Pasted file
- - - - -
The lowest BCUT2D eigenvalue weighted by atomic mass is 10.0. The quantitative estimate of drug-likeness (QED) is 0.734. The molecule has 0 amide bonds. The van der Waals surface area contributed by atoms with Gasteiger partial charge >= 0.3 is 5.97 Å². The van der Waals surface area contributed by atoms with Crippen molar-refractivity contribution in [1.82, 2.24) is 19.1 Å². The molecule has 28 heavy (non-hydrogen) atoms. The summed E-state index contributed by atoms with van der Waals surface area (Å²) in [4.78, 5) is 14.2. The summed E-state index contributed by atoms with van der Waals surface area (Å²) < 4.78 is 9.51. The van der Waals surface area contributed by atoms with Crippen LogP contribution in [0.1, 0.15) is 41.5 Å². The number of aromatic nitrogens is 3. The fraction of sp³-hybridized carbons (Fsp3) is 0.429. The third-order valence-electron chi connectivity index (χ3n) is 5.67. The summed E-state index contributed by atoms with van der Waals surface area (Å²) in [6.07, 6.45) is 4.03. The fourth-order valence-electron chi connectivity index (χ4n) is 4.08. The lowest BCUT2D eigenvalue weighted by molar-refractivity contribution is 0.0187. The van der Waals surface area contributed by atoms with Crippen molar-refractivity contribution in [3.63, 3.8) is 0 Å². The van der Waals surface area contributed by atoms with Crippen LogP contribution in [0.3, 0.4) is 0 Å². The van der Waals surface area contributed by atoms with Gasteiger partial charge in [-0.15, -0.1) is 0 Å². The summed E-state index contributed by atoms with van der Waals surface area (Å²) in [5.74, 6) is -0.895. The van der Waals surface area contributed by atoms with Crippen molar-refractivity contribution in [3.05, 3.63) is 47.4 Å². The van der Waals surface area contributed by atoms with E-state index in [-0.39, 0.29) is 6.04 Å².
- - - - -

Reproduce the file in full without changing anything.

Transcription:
The lowest BCUT2D eigenvalue weighted by atomic mass is 10.0. The quantitative estimate of drug-likeness (QED) is 0.734. The molecule has 0 amide bonds. The van der Waals surface area contributed by atoms with Gasteiger partial charge >= 0.3 is 5.97 Å². The van der Waals surface area contributed by atoms with Crippen molar-refractivity contribution in [1.82, 2.24) is 19.1 Å². The molecule has 28 heavy (non-hydrogen) atoms. The summed E-state index contributed by atoms with van der Waals surface area (Å²) in [4.78, 5) is 14.2. The summed E-state index contributed by atoms with van der Waals surface area (Å²) < 4.78 is 9.51. The van der Waals surface area contributed by atoms with Crippen LogP contribution in [0.1, 0.15) is 41.5 Å². The number of aromatic nitrogens is 3. The fraction of sp³-hybridized carbons (Fsp3) is 0.429. The third-order valence-electron chi connectivity index (χ3n) is 5.67. The summed E-state index contributed by atoms with van der Waals surface area (Å²) in [6.07, 6.45) is 4.03. The fourth-order valence-electron chi connectivity index (χ4n) is 4.08. The lowest BCUT2D eigenvalue weighted by molar-refractivity contribution is 0.0187. The van der Waals surface area contributed by atoms with Crippen molar-refractivity contribution in [3.63, 3.8) is 0 Å². The van der Waals surface area contributed by atoms with Crippen LogP contribution in [0.3, 0.4) is 0 Å². The van der Waals surface area contributed by atoms with Gasteiger partial charge in [-0.15, -0.1) is 0 Å². The summed E-state index contributed by atoms with van der Waals surface area (Å²) in [5.74, 6) is -0.895. The van der Waals surface area contributed by atoms with Crippen molar-refractivity contribution in [3.05, 3.63) is 47.4 Å². The van der Waals surface area contributed by atoms with E-state index in [-0.39, 0.29) is 6.04 Å².